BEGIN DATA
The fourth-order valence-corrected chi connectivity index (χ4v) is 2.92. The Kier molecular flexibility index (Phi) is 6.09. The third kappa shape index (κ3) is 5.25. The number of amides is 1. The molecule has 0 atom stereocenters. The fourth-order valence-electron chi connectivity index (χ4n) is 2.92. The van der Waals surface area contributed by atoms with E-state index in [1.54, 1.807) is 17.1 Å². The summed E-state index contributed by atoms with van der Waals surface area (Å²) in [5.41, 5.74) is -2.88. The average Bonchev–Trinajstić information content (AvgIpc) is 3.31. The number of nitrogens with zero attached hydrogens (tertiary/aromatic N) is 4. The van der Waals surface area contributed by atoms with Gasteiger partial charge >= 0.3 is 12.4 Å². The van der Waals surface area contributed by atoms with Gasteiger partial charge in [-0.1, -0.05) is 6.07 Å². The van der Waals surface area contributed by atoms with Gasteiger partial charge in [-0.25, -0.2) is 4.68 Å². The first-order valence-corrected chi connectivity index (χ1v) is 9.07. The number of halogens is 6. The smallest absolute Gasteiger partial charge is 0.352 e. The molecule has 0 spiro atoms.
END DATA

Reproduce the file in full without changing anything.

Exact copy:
The fourth-order valence-corrected chi connectivity index (χ4v) is 2.92. The Kier molecular flexibility index (Phi) is 6.09. The third kappa shape index (κ3) is 5.25. The number of amides is 1. The molecule has 0 atom stereocenters. The fourth-order valence-electron chi connectivity index (χ4n) is 2.92. The van der Waals surface area contributed by atoms with E-state index in [1.54, 1.807) is 17.1 Å². The summed E-state index contributed by atoms with van der Waals surface area (Å²) in [5.41, 5.74) is -2.88. The average Bonchev–Trinajstić information content (AvgIpc) is 3.31. The number of nitrogens with zero attached hydrogens (tertiary/aromatic N) is 4. The van der Waals surface area contributed by atoms with Gasteiger partial charge >= 0.3 is 12.4 Å². The van der Waals surface area contributed by atoms with Gasteiger partial charge in [-0.1, -0.05) is 6.07 Å². The van der Waals surface area contributed by atoms with Gasteiger partial charge in [-0.25, -0.2) is 4.68 Å². The first-order valence-corrected chi connectivity index (χ1v) is 9.07. The number of halogens is 6. The smallest absolute Gasteiger partial charge is 0.352 e. The molecule has 0 spiro atoms.